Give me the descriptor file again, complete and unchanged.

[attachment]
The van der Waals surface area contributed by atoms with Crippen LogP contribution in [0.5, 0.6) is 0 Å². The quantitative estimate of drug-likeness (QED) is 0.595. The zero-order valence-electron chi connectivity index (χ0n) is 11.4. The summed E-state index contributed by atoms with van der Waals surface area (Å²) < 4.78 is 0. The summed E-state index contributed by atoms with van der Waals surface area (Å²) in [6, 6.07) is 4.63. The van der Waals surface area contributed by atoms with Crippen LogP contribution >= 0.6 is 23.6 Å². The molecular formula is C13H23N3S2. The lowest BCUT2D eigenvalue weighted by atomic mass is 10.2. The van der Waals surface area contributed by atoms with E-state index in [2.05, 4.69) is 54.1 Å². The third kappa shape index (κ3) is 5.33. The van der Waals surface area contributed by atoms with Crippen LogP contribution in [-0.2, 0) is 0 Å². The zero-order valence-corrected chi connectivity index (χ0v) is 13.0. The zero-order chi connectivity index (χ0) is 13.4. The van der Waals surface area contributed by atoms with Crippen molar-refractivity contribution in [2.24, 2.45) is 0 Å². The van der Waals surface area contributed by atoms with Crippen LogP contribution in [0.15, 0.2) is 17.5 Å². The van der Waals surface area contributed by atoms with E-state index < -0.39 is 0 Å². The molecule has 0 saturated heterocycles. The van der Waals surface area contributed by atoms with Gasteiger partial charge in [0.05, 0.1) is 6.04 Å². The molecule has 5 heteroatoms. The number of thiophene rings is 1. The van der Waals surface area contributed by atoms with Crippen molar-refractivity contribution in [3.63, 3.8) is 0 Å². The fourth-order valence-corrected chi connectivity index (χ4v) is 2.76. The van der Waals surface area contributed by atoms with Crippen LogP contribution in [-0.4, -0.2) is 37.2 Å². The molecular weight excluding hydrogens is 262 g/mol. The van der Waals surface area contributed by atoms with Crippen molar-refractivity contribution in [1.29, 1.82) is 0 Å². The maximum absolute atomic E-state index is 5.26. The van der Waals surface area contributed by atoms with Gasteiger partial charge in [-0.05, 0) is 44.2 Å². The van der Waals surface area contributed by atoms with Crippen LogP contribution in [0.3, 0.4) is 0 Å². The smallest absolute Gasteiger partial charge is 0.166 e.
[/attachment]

The van der Waals surface area contributed by atoms with Crippen LogP contribution in [0.5, 0.6) is 0 Å². The quantitative estimate of drug-likeness (QED) is 0.595. The zero-order valence-electron chi connectivity index (χ0n) is 11.4. The summed E-state index contributed by atoms with van der Waals surface area (Å²) < 4.78 is 0. The summed E-state index contributed by atoms with van der Waals surface area (Å²) in [6, 6.07) is 4.63. The van der Waals surface area contributed by atoms with Crippen LogP contribution >= 0.6 is 23.6 Å². The molecular formula is C13H23N3S2. The lowest BCUT2D eigenvalue weighted by atomic mass is 10.2. The van der Waals surface area contributed by atoms with E-state index in [2.05, 4.69) is 54.1 Å². The third kappa shape index (κ3) is 5.33. The van der Waals surface area contributed by atoms with Crippen LogP contribution in [-0.2, 0) is 0 Å². The zero-order valence-corrected chi connectivity index (χ0v) is 13.0. The zero-order chi connectivity index (χ0) is 13.4. The van der Waals surface area contributed by atoms with Crippen molar-refractivity contribution in [2.24, 2.45) is 0 Å². The van der Waals surface area contributed by atoms with Crippen LogP contribution in [0.15, 0.2) is 17.5 Å². The van der Waals surface area contributed by atoms with E-state index < -0.39 is 0 Å². The molecule has 0 saturated heterocycles. The van der Waals surface area contributed by atoms with Gasteiger partial charge in [0.05, 0.1) is 6.04 Å². The molecule has 5 heteroatoms. The number of thiophene rings is 1. The van der Waals surface area contributed by atoms with Crippen molar-refractivity contribution in [3.63, 3.8) is 0 Å². The fourth-order valence-corrected chi connectivity index (χ4v) is 2.76. The van der Waals surface area contributed by atoms with Crippen LogP contribution in [-0.4, -0.2) is 37.2 Å². The molecular weight excluding hydrogens is 262 g/mol. The van der Waals surface area contributed by atoms with Crippen molar-refractivity contribution in [1.29, 1.82) is 0 Å². The maximum absolute atomic E-state index is 5.26. The van der Waals surface area contributed by atoms with Gasteiger partial charge in [-0.05, 0) is 44.2 Å². The van der Waals surface area contributed by atoms with Crippen LogP contribution in [0.3, 0.4) is 0 Å². The smallest absolute Gasteiger partial charge is 0.166 e.